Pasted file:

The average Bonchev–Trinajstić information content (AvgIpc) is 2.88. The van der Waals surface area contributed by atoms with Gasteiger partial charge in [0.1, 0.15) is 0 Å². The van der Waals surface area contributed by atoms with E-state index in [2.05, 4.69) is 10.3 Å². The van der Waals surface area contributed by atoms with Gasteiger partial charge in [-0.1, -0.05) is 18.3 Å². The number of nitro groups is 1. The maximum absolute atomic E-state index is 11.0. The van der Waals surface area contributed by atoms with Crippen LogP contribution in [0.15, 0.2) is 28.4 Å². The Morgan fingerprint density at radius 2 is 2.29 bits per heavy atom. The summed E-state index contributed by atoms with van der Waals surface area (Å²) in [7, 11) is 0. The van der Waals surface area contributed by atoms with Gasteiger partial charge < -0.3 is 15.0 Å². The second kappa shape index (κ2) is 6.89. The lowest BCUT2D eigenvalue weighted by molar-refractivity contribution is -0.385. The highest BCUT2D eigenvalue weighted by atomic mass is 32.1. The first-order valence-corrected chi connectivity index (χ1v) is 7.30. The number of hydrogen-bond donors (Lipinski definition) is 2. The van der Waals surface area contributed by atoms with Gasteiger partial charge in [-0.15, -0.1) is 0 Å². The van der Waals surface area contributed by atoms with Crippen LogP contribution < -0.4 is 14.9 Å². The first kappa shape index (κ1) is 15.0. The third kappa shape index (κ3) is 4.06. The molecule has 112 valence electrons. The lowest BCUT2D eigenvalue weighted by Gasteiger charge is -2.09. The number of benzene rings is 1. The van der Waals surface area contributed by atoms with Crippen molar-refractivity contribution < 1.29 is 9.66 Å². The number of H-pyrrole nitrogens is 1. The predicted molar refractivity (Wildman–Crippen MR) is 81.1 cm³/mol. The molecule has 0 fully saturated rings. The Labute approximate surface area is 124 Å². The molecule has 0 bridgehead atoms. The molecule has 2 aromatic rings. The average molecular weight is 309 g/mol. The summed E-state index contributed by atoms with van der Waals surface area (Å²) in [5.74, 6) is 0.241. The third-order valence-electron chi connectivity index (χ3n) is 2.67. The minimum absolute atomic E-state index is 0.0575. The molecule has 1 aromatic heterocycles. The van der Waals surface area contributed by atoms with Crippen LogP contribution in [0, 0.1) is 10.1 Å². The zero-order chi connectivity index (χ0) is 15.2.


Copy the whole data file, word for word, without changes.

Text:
The average Bonchev–Trinajstić information content (AvgIpc) is 2.88. The van der Waals surface area contributed by atoms with Gasteiger partial charge in [0.1, 0.15) is 0 Å². The van der Waals surface area contributed by atoms with E-state index in [2.05, 4.69) is 10.3 Å². The van der Waals surface area contributed by atoms with Gasteiger partial charge in [-0.1, -0.05) is 18.3 Å². The number of nitro groups is 1. The maximum absolute atomic E-state index is 11.0. The van der Waals surface area contributed by atoms with Crippen LogP contribution in [0.15, 0.2) is 28.4 Å². The Morgan fingerprint density at radius 2 is 2.29 bits per heavy atom. The summed E-state index contributed by atoms with van der Waals surface area (Å²) in [7, 11) is 0. The van der Waals surface area contributed by atoms with Gasteiger partial charge < -0.3 is 15.0 Å². The second kappa shape index (κ2) is 6.89. The lowest BCUT2D eigenvalue weighted by molar-refractivity contribution is -0.385. The highest BCUT2D eigenvalue weighted by atomic mass is 32.1. The first-order valence-corrected chi connectivity index (χ1v) is 7.30. The number of hydrogen-bond donors (Lipinski definition) is 2. The van der Waals surface area contributed by atoms with Gasteiger partial charge in [-0.15, -0.1) is 0 Å². The van der Waals surface area contributed by atoms with Crippen LogP contribution < -0.4 is 14.9 Å². The first kappa shape index (κ1) is 15.0. The third kappa shape index (κ3) is 4.06. The molecule has 112 valence electrons. The lowest BCUT2D eigenvalue weighted by Gasteiger charge is -2.09. The number of benzene rings is 1. The van der Waals surface area contributed by atoms with Crippen molar-refractivity contribution < 1.29 is 9.66 Å². The number of H-pyrrole nitrogens is 1. The predicted molar refractivity (Wildman–Crippen MR) is 81.1 cm³/mol. The molecule has 0 fully saturated rings. The Labute approximate surface area is 124 Å². The molecule has 0 bridgehead atoms. The molecule has 2 aromatic rings. The average molecular weight is 309 g/mol. The summed E-state index contributed by atoms with van der Waals surface area (Å²) in [5.74, 6) is 0.241. The third-order valence-electron chi connectivity index (χ3n) is 2.67. The minimum absolute atomic E-state index is 0.0575. The molecule has 1 aromatic heterocycles. The van der Waals surface area contributed by atoms with Crippen LogP contribution in [0, 0.1) is 10.1 Å². The zero-order chi connectivity index (χ0) is 15.2.